To My Son on Turning 8

Dear Carter,

Your labor wasn’t easy for mom.  Thirty-seven hours. Three visits to the hospital over the weekend before she was admitted. You tried for a regular birth but just couldn’t make it out.  The doctor had to go get you.

I remember, before he did, standing in the room with mom and the doctor watching the screen showing your pulse as it climbed and fell.   The air was thick, the lights unforgiving.

He stood and said they were doing a C Section and, in the middle of August, you arrived.

I was the first one to hold you.  Mom was in recovery and they wheeled you out to me.  We sat on a chair in the room with the television playing in the background just after midnight.  You didn’t cry.  We had peace.

You ended up in the NICU with an infection and, a few days later, we took you home.

I still look at that picture of the day you got home and wonder where the years have gone.

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You ran before you walked.  You woke at the first hint of a ray of sunshine and we spent many mornings on the couch at 6 am watching Mickey Mouse Clubhouse.

I remember you starting preschool and, eventually, elementary school.  I remember dropping you off that day and crying at how much you’d grown and how, for the first time, you were in other hands.

I’ve watched you grow into a blonde ball of energy. Strong and strong-willed. You are my athlete, sensitive and caring. You have your mother’s big heart, even if you don’t know it yet.

Great things are coming for you. New experiences and learning, new friends and activities. I wish you joy as you learn more about who you are.

I’m sorry for not being the perfect dad, for the days where my energy doesn’t match your own and my patient is spent. I’m trying my best and will keep working to do better. I want you to be as proud of me as I am of you.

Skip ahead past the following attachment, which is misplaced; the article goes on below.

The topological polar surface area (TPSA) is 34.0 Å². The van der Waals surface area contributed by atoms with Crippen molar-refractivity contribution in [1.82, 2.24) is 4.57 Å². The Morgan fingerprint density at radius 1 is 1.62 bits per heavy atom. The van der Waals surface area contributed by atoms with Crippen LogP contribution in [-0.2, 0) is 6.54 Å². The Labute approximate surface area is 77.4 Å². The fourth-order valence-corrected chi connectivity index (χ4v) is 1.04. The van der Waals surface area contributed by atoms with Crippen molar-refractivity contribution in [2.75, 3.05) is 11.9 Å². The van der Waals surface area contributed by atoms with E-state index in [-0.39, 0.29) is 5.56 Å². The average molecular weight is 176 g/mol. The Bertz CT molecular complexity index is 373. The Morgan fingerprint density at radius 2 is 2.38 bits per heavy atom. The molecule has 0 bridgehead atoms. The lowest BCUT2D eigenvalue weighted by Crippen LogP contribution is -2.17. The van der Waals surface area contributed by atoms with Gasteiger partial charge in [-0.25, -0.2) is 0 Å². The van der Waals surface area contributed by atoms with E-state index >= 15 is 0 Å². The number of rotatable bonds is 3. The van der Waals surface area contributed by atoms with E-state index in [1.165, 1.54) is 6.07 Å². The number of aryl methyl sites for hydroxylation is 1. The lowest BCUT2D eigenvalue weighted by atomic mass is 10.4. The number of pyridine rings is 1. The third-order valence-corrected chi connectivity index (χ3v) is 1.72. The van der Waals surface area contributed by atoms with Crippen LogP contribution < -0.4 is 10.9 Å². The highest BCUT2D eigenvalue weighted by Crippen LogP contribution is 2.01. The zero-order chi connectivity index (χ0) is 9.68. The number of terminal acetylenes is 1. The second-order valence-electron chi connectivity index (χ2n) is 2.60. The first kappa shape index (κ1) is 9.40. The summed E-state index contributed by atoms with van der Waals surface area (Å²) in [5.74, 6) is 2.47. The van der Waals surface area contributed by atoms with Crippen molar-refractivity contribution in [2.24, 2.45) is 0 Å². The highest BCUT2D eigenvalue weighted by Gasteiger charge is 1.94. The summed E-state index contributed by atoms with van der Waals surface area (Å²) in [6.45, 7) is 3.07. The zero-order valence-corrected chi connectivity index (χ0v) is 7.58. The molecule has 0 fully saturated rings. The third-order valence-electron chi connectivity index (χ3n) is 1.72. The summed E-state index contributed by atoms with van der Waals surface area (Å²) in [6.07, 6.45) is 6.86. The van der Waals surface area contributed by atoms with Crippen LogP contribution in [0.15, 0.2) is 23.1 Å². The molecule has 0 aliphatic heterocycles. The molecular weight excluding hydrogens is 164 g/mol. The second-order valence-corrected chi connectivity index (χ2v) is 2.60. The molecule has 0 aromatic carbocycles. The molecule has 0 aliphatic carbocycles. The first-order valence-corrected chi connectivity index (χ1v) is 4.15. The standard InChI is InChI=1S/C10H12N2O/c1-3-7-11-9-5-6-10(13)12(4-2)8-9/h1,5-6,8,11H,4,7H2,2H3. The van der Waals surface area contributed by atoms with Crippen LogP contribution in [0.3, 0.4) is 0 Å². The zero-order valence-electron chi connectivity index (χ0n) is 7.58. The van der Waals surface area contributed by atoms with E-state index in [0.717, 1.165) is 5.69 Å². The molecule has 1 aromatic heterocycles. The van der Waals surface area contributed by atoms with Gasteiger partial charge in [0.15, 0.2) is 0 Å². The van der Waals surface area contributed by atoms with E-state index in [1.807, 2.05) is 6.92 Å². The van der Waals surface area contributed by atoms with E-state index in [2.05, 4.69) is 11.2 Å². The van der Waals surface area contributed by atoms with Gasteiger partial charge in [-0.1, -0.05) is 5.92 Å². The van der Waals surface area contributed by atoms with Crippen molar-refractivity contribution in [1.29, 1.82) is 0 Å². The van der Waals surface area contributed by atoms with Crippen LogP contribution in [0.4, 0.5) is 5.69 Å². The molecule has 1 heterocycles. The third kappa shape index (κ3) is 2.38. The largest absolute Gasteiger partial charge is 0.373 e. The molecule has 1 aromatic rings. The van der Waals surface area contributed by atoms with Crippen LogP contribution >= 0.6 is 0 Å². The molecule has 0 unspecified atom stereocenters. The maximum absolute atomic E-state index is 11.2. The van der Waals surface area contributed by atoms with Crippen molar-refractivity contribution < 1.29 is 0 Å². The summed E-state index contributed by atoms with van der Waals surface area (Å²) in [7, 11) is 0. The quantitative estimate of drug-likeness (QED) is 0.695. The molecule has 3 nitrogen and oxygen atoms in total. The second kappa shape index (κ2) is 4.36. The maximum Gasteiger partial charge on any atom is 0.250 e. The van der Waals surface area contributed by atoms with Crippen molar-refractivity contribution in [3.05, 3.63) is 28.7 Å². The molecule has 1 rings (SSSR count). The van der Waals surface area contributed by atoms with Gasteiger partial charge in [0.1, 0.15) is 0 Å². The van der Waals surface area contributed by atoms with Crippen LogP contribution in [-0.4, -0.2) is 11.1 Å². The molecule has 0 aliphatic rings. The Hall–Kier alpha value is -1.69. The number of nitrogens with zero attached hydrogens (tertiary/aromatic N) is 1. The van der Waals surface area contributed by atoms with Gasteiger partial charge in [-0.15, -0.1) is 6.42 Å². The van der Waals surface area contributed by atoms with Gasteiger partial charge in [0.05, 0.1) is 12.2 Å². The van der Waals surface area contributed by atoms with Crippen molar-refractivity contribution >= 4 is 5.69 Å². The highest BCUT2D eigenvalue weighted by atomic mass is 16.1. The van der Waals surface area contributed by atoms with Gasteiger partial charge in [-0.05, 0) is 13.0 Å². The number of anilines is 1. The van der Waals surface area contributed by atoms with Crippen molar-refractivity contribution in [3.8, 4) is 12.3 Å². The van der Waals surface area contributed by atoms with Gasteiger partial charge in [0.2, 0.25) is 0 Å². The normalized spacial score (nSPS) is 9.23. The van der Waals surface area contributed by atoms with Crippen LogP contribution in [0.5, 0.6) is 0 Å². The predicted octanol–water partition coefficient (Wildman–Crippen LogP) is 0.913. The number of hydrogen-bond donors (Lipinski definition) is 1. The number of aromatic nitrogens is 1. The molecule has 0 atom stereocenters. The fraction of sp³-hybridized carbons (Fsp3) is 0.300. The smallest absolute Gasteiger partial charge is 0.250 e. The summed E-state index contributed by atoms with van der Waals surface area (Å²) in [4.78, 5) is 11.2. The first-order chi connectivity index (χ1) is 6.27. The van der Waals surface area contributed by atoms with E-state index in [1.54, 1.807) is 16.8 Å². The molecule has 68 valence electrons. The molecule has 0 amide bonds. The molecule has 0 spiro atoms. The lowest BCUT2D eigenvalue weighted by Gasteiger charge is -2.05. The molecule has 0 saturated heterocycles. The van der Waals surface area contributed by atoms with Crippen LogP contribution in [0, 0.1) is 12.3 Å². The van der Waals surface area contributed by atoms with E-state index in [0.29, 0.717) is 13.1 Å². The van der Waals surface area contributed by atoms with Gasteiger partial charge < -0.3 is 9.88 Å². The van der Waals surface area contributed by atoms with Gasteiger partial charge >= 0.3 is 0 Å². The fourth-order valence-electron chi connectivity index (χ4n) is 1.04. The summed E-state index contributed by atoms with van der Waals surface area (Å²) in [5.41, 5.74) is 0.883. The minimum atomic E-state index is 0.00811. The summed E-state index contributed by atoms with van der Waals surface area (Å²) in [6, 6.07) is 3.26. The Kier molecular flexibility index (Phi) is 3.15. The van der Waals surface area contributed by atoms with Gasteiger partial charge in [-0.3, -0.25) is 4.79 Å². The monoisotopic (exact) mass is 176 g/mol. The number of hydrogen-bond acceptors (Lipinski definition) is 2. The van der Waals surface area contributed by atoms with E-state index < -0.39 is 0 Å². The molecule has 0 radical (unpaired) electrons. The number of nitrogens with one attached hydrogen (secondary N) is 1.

Your world will only get bigger and wider. You will keep learning.  You will inherit the good and bad from my generation and you’ll need to handle it with strength that will come from these years.

You will know the love of Jesus, of community and service.  You’ll meet an amazing woman and find yourself with a family one day.  You’ll call mom and I when your son has jumped off the couch for the 1000th time after you said not to do it and you’ll ask us how we managed.

I’ll hand her the phone and laugh.

Happy Birthday son,

Matt

 

 

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37 Hours

It started days before.  We had gone the length of Val’s pregnancy getting ready for Carter’s arrival. At the first sign of labor, I took her to the hospital.  They checked her out and sent us home.  It wasn’t time yet.

The pain wouldn’t stop.

We went back again and was turned away.  Finally, around midnight, Val was in serious discomfort and I drove her to the ER.  They admitted her into the maternity ward.  I remember standing by her side as the doc pulled up a chair and watched the heart monitor fixed to Carter’s readout.  For almost fifteen minutes he watched before telling us it would be a c section that needed to happen as soon as possible.

I was in scrubs and ready until a nurse came in and told me the drugs hadn’t hit Val quick enough and she felt the incision, so they put her to sleep. I wouldn’t be allowed in.

I sat on a gurney next to Tara, my sister-in-law, and waited again.

Just after ten that night, and almost forty hours of labor, they wheeled him out wrapped in his blanket.

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I held him until Val was recovered enough from the procedure to join us in the room. He didn’t cry, shifting his eyes to me and just watching.  My boy, dark hair and eyes, looking at me and asking now what?

The dark hair is now blonde and his eyes are now hazel like his mother’s. He has more energy than I’ve ever had. He’s pushed me to places I’ve never experienced before and taught me things about myself. He’s complicated, strong, emotional, intense and loving. He has a way with words that cuts to my heart.

Tomorrow is his birthday.

So thank you Carter, for everything. I pray I can live up to what you need and be the dad you deserve. One day, years from now, you’ll dig this up on whatever passes for a smartphone and read it and smile, I hope.

We love you.

~Matt

Lose Yourself